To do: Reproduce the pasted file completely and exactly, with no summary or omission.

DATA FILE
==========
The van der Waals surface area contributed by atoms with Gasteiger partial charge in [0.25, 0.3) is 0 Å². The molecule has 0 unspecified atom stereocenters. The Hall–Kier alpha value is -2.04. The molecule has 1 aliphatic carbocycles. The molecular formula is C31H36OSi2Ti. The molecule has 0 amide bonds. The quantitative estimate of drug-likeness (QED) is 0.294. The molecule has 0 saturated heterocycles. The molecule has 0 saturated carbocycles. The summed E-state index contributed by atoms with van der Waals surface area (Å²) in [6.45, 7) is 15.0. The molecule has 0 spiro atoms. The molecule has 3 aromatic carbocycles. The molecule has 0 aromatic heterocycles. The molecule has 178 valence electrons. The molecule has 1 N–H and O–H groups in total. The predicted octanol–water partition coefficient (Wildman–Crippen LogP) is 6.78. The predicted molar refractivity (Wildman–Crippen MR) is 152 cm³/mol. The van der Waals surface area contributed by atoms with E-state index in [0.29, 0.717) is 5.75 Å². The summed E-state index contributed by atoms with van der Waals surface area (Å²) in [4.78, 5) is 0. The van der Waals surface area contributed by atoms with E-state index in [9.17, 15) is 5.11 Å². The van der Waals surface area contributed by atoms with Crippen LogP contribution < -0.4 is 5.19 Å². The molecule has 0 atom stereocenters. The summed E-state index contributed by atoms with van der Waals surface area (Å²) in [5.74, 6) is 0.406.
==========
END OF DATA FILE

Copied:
The van der Waals surface area contributed by atoms with Gasteiger partial charge in [0.25, 0.3) is 0 Å². The molecule has 0 unspecified atom stereocenters. The Hall–Kier alpha value is -2.04. The molecule has 1 aliphatic carbocycles. The molecular formula is C31H36OSi2Ti. The molecule has 0 amide bonds. The quantitative estimate of drug-likeness (QED) is 0.294. The molecule has 0 saturated heterocycles. The molecule has 0 saturated carbocycles. The summed E-state index contributed by atoms with van der Waals surface area (Å²) in [6.45, 7) is 15.0. The molecule has 0 spiro atoms. The molecule has 3 aromatic carbocycles. The molecule has 0 aromatic heterocycles. The molecule has 178 valence electrons. The molecule has 1 N–H and O–H groups in total. The predicted octanol–water partition coefficient (Wildman–Crippen LogP) is 6.78. The predicted molar refractivity (Wildman–Crippen MR) is 152 cm³/mol. The van der Waals surface area contributed by atoms with E-state index in [0.29, 0.717) is 5.75 Å². The summed E-state index contributed by atoms with van der Waals surface area (Å²) in [4.78, 5) is 0. The van der Waals surface area contributed by atoms with E-state index in [9.17, 15) is 5.11 Å². The van der Waals surface area contributed by atoms with Crippen LogP contribution < -0.4 is 5.19 Å². The molecule has 0 atom stereocenters. The summed E-state index contributed by atoms with van der Waals surface area (Å²) in [5.74, 6) is 0.406.